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NJ Provides $10M to Nonprofit Groups For Urban Lead Removal

Launches public-relations effort to warn parents about dangers of lead, need for screening

lead paint

New Jersey officials are ramping up their efforts to curb the impact of lead pollution with the distribution of $10 million in funding to help remediate critical urban dwellings and a new public-relations campaign designed to educate parents on the risks posed to children exposed to the heavy metal.

The state Department of Community Affairs announced Friday that eight non-profit organizations -- all part of a federally approved program -- were selected to receive grants between $819,000 and $2.1 million to remove lead-based paint in older homes that shelter low- and middle-income residents. The pilot program will prioritize properties with young children and pregnant women, and officials estimate the funding will cover more than 500 homes in all.

The news came with Monday’s launch of a public relations campaign by the Department of Health -- titled #kNOwLEAD and timed to coincide with National Lead Poisoning Prevention Week -- aimed at increasing awareness about lead hazards and emphasizing the importance of screening children. Lead exposure in children can disrupt normal development of the brain and central nervous system.

Lead poisoning became national news when it became clear that residents in Flint, Michigan, had been drinking lead-contaminated water, and a flurry of testing followed nationwide. In New Jersey, dozens of Newark schools were found to have unsafe levels of the heavy metal in their water, and schools in Camden have been depending on bottled water for several years.

Growing outrage over the issue prompted Gov. Chris Christie to sign a law in May that required all 3,000 schools in the state to implement lead testing protocols starting in September. The governor also tightened the state’s requirements for lead screenings to match the federal standard. Overall, state officials have said they spent nearly $30 million on lead-protection programs in the past five years, and tests show the levels of lead poisoning have declined.

But public-health advocates have said the state must do more to address lead pollution in its aging homes and buildings, the primary source of poisoning in New Jersey; some 3,000 children still tested with elevated lead-levels last year. An NJ Spotlight investigation suggested as much as $100 million may have been diverted from a state fund intended for lead remediation over the past 20 years. Lead is found in house paint in buildings that pre-date 1978, as well as toys, jewelry, cosmetics, pottery, and other items imported from nations that don’t restrict its use in manufacturing.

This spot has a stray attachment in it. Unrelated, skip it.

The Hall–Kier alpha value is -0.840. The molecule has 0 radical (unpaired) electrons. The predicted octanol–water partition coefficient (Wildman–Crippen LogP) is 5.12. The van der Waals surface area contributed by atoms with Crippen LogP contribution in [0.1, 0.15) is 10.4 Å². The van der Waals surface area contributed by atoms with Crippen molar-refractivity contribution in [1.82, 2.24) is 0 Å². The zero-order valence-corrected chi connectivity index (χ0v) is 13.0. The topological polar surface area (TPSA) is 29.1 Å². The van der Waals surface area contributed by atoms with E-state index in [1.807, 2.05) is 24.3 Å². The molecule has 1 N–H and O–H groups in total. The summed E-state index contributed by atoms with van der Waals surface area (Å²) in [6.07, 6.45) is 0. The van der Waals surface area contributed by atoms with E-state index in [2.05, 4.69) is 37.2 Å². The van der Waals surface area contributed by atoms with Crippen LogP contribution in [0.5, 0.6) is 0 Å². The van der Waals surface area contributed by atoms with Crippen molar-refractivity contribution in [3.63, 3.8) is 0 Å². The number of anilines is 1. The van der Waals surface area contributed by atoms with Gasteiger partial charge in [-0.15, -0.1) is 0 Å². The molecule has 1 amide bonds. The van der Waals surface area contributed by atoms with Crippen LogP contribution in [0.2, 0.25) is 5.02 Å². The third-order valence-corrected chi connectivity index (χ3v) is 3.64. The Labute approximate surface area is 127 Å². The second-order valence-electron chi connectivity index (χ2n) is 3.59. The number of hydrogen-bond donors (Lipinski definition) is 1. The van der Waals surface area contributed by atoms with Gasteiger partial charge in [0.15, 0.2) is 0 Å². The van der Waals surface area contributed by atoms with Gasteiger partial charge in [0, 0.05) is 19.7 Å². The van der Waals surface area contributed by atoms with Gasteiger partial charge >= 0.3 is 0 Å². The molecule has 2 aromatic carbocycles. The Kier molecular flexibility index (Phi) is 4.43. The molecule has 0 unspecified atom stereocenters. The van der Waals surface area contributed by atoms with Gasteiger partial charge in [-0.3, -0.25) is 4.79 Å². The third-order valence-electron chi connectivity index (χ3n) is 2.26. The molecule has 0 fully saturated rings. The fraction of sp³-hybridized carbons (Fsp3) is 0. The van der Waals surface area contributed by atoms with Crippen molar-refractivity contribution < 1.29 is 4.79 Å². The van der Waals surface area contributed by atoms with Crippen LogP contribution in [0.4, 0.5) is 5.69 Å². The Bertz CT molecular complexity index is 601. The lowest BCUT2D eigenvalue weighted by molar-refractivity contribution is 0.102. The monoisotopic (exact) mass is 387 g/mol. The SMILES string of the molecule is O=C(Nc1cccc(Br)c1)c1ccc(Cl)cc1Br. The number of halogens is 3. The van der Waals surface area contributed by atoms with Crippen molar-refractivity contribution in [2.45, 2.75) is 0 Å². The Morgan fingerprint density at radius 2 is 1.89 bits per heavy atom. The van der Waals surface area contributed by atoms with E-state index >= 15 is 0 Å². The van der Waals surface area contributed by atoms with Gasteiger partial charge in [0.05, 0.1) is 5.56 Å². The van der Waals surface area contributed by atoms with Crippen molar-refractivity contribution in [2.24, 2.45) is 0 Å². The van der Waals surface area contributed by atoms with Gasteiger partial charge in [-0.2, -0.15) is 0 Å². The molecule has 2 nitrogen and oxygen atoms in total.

The pilot program announced Friday seeks to address household remediation, with funding Christie outlined last spring. DCA, the department that oversees lead removal programs, announced it has picked eight community-based non-profit organizations to handle the construction work. It will target one and two-family homes in communities with the highest levels of lead pollution, including Camden, East Orange, Elizabeth, Irvington, Jersey City, Newark, Passaic, Paterson, Plainfield, and Trenton.

The pilot will offer up to $20,000 for the work on each unit; residents will need to meet an income requirement and earn less than 80 percent of the median in that county. In addition, DCA will collect data from the pilot in hopes of developing an effective and larger program in the future.

“New Jersey has been a national leader in responding to the danger of lead exposure and has made dramatic progress in reducing the risk of exposure,” said DCA Commissioner Charles Richman, noting the state’s building standards, workplace requirements, blood-screening programs, and other prevention efforts. The pilot program is “another tool” in that effort, he said.

The health department’s #kNOwLEAD campaign includes social media components involving other cabinet officials and a new childhood lead webpage, with a video message from DOH officials in Spanish and English. Department leaders will be traveling around the state in the coming weeks to spread the word about the dangers of lead and the importance of being tested.

“Over the last 20 years, the incidence of elevated blood levels in New Jersey children was nearly cut in half, even as 20 times more children were tested,” Bennett said. “Through this new campaign, we will continue working with our partners to decrease these numbers and educate parents about exposure risks.”

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